7. Buy from Flash Sale Sites
Flash sale sites typically offer high-end products at a huge discount. Gilt.com, for example, sells designer clothing for both sexes, as well as home and foodie items and travel discounts. If you have champagne taste on a beer budget, these sites can help satiate your designer craving without breaking the bank. However, it's easy to get caught up in the hype and urgency, and end up overspending on products you wouldn't otherwise buy. Patrons of these sites should have a list of what they really want and apply tunnel vision when searching for deals.

8. Join the Club
Shopping clubs are a trend this year, with retailers like Toys R Us and Kohl's offering benefits for shoppers who join their exclusive programs. The danger: Shoppers often have to spend a certain amount in order to get worthwhile rewards, which may turn into overspending.  However, if you regularly shop with a retailer offering one of these programs, go for it!

Photo: @iStockphoto.com/pierredesvarre

How to Survive the Holidays at Her House

Family and relationships: It’s a potent combination at any time of year. But during the holidays -- when expectations are high, history runs deep, and people who live happily apart all year are suddenly thrown together for hours or even days -- tensions can really skyrocket. Whether or not you’ve already met your significant other’s family, becoming part of their holiday traditions is new -- and potentially volatile -- territory. But with a little preparation, you can easily get through it … and maybe even win some coveted brownie points. Herewith, our survival tips for dealing with this most precarious time of year.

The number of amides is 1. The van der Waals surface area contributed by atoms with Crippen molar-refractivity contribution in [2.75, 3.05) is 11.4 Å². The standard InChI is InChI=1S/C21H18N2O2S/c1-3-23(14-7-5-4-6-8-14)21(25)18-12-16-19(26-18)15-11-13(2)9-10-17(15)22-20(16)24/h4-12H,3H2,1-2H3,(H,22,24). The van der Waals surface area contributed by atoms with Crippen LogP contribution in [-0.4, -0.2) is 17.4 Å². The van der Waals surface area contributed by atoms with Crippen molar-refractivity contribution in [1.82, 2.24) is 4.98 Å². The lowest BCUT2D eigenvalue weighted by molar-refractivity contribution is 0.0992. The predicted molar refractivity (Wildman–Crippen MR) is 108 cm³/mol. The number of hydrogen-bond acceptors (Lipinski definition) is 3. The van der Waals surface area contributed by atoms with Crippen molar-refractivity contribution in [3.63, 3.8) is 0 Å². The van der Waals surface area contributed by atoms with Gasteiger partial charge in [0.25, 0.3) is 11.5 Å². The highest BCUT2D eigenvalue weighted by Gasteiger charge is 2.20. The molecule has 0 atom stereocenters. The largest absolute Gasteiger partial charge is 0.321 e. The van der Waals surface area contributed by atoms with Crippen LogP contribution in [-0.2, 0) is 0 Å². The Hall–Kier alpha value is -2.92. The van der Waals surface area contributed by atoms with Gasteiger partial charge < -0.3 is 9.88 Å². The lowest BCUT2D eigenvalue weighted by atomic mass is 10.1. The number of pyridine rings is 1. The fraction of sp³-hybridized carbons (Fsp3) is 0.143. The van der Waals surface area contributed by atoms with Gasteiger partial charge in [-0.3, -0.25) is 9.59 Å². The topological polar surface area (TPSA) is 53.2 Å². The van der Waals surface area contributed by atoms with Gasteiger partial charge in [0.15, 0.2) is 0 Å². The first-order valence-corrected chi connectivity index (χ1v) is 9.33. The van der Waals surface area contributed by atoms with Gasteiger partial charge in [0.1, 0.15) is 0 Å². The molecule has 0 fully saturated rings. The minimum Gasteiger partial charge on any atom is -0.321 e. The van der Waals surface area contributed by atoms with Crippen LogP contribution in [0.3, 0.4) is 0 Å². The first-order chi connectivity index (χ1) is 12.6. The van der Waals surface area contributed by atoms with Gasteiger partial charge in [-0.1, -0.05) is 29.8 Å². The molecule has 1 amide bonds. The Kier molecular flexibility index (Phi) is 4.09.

Tip No. 1: Talk to your girlfriend in advance.
Sari Eckler Cooper
, a psychotherapist and sex therapist, recommends you get your ducks in a row well before the visit. Ask your girlfriend which family members you’re likely to connect with, who you might want to keep a distance from, and what topics are off limits (like that estranged uncle in Chile). Discuss family traditions in order to avoid major surprises, and plan tactics for impressing her relatives. If they’re into singing carols, for instance, learn the tune to at least one -- and don’t be shy about humming it.

Tip No. 2: Arm yourself with gifts.
Don’t neglect to bring a thoughtful host gift. As soon as you step in the door, give your host or hostess an ornament, holiday cookies or flowers to set a positive tone from the outset. Whether you bring additional presents has everything to do with what her family does on the holidays (which, again, means talking to your girlfriend). Is there a major gift-opening ritual? If so, are all her relatives bringing you a little something? Or is it just her parents, who’ve got a more substantial present in the works? Your girlfriend can let you know what level of gifts to expect, and from whom, without ruining the surprise. Then prepare to come bearing the same level of gifts in exchange.